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Renfield and 5 more of the best vampire comedy TV shows and movies

Vampires are among the most prominent horror creatures in pop culture, and there have been a few films and shows that have taken these monsters and put a more comedic spin on their stories. Renfield, the new movie starring Nicolas Cage as a very campy Count Dracula, is just the latest example of this trend that, pardon the pun, refuses to die.

Such parodies and comedic homages have allowed these bloodsucking beasts to stay fresh in the horror genre a century after they became cultural icons. So now, let’s dig up the comedy films and TV shows that continue to immortalize the vampire subgenre.

Dracula: Dead and Loving It (1995)

Count Dracula in "Dracula: Dead and Loving It."

You can’t go wrong with Mel Brooks, especially when he’s teamed up with the legendary Leslie Nielsen (“I am serious, and don’t call me Shirley”). In a similar vein to Young Frankenstein, this film is a ridiculous retelling of Bram Stoker’s classic horror story filled with Brooks’ brand of comedic flair. While this movie may not measure up to some of Brooks’ other comedy masterpieces, it still features enough laughs to warrant a late-night viewing.

The Fearless Vampire Killers (1967)

Count von Krolock in "The Fearless Vampire Killers."

Before he shocked the world with Rosemary’s Baby, controversial filmmaker Roman Polanski directed and starred in this film about the two titular vampire killers, who travel to Transylvania and try to rescue a local woman from the bloodsucking Count von Krolock. Basically The Pink Panther, but with vampires, this posh but absurd flick is an underrated piece from Polanski’s filmography featuring marvelous performances from Jack MacGowran and Sharon Tate. No matter what you think of Polanski, this film is still worth a watch for any fan of old-school comedy.

Renfield (2023)

Nicolas Cage smiles as Dracula in Renfield.

Nicolas Cage as Dracula? Yes, please! This new horror comedy shows Dracula’s longtime familiar Renfield trying to get out of his abusive relationship with his dark master. Renfield also has to battle sadistic mobsters, corrupt cops, and ska-loving drug dealers.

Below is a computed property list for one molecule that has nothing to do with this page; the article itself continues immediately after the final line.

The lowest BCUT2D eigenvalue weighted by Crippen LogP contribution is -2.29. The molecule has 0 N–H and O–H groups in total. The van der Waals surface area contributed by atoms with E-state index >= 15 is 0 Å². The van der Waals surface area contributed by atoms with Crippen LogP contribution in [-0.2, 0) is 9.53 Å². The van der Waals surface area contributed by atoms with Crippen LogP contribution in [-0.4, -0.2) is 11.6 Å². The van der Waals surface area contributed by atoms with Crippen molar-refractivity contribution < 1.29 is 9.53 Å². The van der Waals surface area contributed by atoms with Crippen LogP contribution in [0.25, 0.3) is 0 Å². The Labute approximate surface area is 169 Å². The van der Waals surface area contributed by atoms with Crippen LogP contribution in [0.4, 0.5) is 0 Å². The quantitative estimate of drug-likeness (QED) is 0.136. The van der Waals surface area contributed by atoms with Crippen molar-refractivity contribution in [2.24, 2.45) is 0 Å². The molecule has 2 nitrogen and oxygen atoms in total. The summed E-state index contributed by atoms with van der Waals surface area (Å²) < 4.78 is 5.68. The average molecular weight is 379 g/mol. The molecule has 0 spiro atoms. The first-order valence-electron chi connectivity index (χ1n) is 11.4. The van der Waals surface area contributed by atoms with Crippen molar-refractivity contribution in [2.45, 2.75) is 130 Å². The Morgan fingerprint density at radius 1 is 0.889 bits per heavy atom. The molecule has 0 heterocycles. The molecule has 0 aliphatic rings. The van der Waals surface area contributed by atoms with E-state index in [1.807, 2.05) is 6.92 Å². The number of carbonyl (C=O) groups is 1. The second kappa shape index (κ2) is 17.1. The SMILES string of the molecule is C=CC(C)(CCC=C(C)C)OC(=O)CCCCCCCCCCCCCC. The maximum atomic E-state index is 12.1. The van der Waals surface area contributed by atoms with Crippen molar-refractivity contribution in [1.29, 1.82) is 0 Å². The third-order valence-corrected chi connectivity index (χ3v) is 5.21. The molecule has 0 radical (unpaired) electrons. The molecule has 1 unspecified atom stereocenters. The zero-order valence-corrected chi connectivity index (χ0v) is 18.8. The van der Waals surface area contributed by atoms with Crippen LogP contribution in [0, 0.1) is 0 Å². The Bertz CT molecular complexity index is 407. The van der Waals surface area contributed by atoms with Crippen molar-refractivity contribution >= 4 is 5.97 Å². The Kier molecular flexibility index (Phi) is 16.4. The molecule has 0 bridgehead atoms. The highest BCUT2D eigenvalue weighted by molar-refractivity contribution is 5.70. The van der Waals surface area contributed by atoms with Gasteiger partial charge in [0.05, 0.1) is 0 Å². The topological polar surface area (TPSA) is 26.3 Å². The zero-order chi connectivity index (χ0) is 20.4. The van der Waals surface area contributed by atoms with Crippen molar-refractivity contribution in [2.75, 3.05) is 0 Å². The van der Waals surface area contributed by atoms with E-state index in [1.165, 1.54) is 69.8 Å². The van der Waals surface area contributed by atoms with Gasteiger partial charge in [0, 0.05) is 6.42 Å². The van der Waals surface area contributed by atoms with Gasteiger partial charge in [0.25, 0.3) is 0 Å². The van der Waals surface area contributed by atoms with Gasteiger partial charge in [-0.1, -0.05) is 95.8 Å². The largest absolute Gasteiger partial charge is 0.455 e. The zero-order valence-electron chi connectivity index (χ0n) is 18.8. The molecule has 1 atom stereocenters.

Despite premiering to mixed reviews, Renfield is a hilarious and ultraviolent bloodbath that presents an empowering story of a man seeking redemption and choosing to treat himself with love and kindness. Cage also gives one of the best performances of his career as the deliciously evil Dracula, which will make everyone think he’s an actual vampire even more.

The Lost Boys (1987)

The late director Joel Schumacher helped revolutionize vampire media with this sleek black comedy about a teenager who encounters a group of bloodsucking bikers after moving to the beaches of California.

As the title suggests, The Lost Boys is a dark and fiery fairy tale that hypnotizes the viewer with its enchanting style, making for one of the strangest, but most beloved coming-of-age tales to come out of the ’80s. The film very much started the trend of vampires being sexy heartthrobs that would permeate pop culture in the following years.

What We Do in the Shadows (2014)

Written by Taika Waititi and Jermaine Clement, What We Do in the Shadows follows the “regular” lives of a group of vampire flatmates living in modern-day New Zealand, as presented through the lens of a local documentary crew. There’s the adorable dandy Viago, the young bad boy Deacon, the tyrannical Vladislav the Poker, the ancient nosferatu Petyr, and the unexpected newcomer, Nick. But despite all these hilariously eccentric characters, the film somehow takes a regular IT guy named Stu and makes him the breakout star.

From the opening flat meeting to the vampires getting dressed without reflections to their encounter with the werewolves (not “swearwolves”), the film packs so many funny moments and quotable lines into just 85 minutes that the laughter is almost impossible to contain. At the same time, it depicts a heartfelt story about the vampires struggling to find love and happiness in their never-ending lives, making for a terrific blend of humor and pathos.

What We Do in the Shadows (2019-present)

A scene from the third season of What We Do in the Shadows.

Just as The Office received the Hollywood treatment, Taiki Waititi’s vampire mockumentary got a TV adaptation that moves the story from New Zealand all the way to New York City. This ongoing show features an entirely new cast of roommates, which includes the former Ottoman leader Nandor the Relentless, the perpetually horny nobleman Laszlo Cravensworth, and his good lady wife, Nadja of Antipaxos. The show’s main players stand out spectacularly with their ridiculous antics and hilarious one-liners.

It also expands the lore of the franchise by including the energy vampire Colin Robinson and the group’s familiar-turned-vampire killer Guillermo de la Cruz. Each episode features a new and spectacular blend of the mundane and the monstrous as the cast encounters all sorts of mythical creatures, including ghosts, witches, zombies, and werewolves (of course). With four seasons and 17 Emmy nominations under its belt, the show doesn’t seem like it will enter the coffin anytime soon.

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Anthony Orlando
Anthony Orlando is a writer/director from Oradell, NJ. He spent four years at Lafayette College, graduating CUM LAUDE with a…
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